Kingsway Entertainment District is the project that once again faces a delay in its schedule, this time as a result of the novel coronavirus outbreak across the Canadian provinces and especially in Ontario. The Local Planning Appeal Tribunal was one of the organizations that put an end to its operation, at least for the foreseeable future, as its members practice social distancing in an attempt to flatten the curve.
Projections for the controversial project are that it would not be able to see a conclusion within this year, as the Local Planning Appeal Tribunal ceased its regular operation and review of the appeals filed. The Emergency Management and Civil Protection Act is the special order that would affect its operation going forward now that it was introduced this week.
Government Issues Emergency Order
Ontario’s government issued the special order directly affecting the day-to-day operation of the tribunal that was created in order to replace the Ontario Municipal Board back in the spring of 2017. One of the most important changes coming as a result of this new tribunal was that the Board no longer had the power to substitute its decision for decisions made by a given municipality.
The Local Planning Appeal Tribunal is now unable to schedule hearing events for the foreseeable future. This applies to both in-person and teleconference congregations that could propel forward its work on the appeals review process. It could be recalled that May 5 was supposed to see a long-anticipated hearing on the Kingsway Entertainment District subject, a topic that has faced the opposition of local organizations.
Earlier this month, John Norris, the case manager for the Local Planning Appeal Tribunal still reviewing appeals against the casino complex, received a letter seeking yet another delay in the process. It amounted to 90 days, as one of the main opponents of the project, Tom Fortin needed more time for the review of documents related to the entertainment zone.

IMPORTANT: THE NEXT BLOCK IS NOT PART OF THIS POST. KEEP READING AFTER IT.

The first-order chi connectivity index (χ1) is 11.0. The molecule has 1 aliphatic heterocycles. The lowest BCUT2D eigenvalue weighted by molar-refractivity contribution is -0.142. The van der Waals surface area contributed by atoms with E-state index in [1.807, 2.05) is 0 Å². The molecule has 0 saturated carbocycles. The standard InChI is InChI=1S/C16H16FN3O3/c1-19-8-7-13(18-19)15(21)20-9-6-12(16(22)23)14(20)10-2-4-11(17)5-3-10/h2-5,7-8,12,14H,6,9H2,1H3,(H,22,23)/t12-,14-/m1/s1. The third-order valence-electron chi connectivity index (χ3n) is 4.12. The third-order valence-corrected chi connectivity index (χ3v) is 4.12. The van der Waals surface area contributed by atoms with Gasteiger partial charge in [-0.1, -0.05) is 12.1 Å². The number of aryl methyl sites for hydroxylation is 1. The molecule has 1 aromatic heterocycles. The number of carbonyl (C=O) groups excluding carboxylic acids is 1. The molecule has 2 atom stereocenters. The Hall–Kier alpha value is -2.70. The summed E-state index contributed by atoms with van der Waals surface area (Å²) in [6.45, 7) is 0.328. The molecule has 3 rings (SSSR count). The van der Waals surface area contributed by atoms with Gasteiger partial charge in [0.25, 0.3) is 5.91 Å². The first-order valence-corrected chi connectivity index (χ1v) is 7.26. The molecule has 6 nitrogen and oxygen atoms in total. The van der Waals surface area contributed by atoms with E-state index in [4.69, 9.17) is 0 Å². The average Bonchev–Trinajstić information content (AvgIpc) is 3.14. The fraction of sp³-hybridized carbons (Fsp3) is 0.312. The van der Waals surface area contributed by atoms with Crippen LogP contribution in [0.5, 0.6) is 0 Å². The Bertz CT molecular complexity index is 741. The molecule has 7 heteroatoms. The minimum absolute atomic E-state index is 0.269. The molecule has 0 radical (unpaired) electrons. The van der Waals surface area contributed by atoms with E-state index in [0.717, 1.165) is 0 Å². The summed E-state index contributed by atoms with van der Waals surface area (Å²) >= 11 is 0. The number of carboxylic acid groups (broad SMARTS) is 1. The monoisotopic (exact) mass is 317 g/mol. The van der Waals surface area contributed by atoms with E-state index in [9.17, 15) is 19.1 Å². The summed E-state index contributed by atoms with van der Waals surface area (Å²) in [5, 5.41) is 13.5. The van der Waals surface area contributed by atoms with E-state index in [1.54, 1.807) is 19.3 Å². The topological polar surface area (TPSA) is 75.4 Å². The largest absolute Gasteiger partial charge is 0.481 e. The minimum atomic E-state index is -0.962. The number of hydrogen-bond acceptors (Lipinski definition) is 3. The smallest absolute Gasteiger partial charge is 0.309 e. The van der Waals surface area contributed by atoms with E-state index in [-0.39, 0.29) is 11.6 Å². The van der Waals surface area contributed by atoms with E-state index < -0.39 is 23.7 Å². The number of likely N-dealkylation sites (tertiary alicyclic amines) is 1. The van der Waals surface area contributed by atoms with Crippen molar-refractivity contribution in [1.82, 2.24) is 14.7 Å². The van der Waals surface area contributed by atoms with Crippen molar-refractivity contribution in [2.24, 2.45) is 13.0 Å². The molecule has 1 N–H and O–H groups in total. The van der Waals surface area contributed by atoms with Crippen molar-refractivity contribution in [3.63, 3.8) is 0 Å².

LPAT Halts Review Proces
Gordon Petch, the lawyer representing Mr. Fortin pointed out that the City of Sudbury has delayed the sending of information on the subject and he would need more time ahead of the LPAT hearing this spring. The delay they sought amounted to 90 days but now it might take even longer.
The order issued by the government points out that the hearings would be postponed until after June 30 or when the nationwide lockdown is lifted. Greater Sudbury residents have been reminded that now is not the time for new appeals, as the tribunal is still going through the already filed one. The CA$100-million entertainment district featuring a casino complex has stirred the pot for years now, but it appears that the solution to this situation would not be found anytime soon.
According to Mr. Fortin’s lawyer, the Superior Court should issue its ruling and only then the LPAT would be able to come up with a resolution that makes sense. This could further delay the process until the end of 2020. Along with the casino opponents, some people want to see a relocation of KED to the downtown area of the city. For the time being, Gateway Casinos & Entertainment remains firm in its position to develop in the region.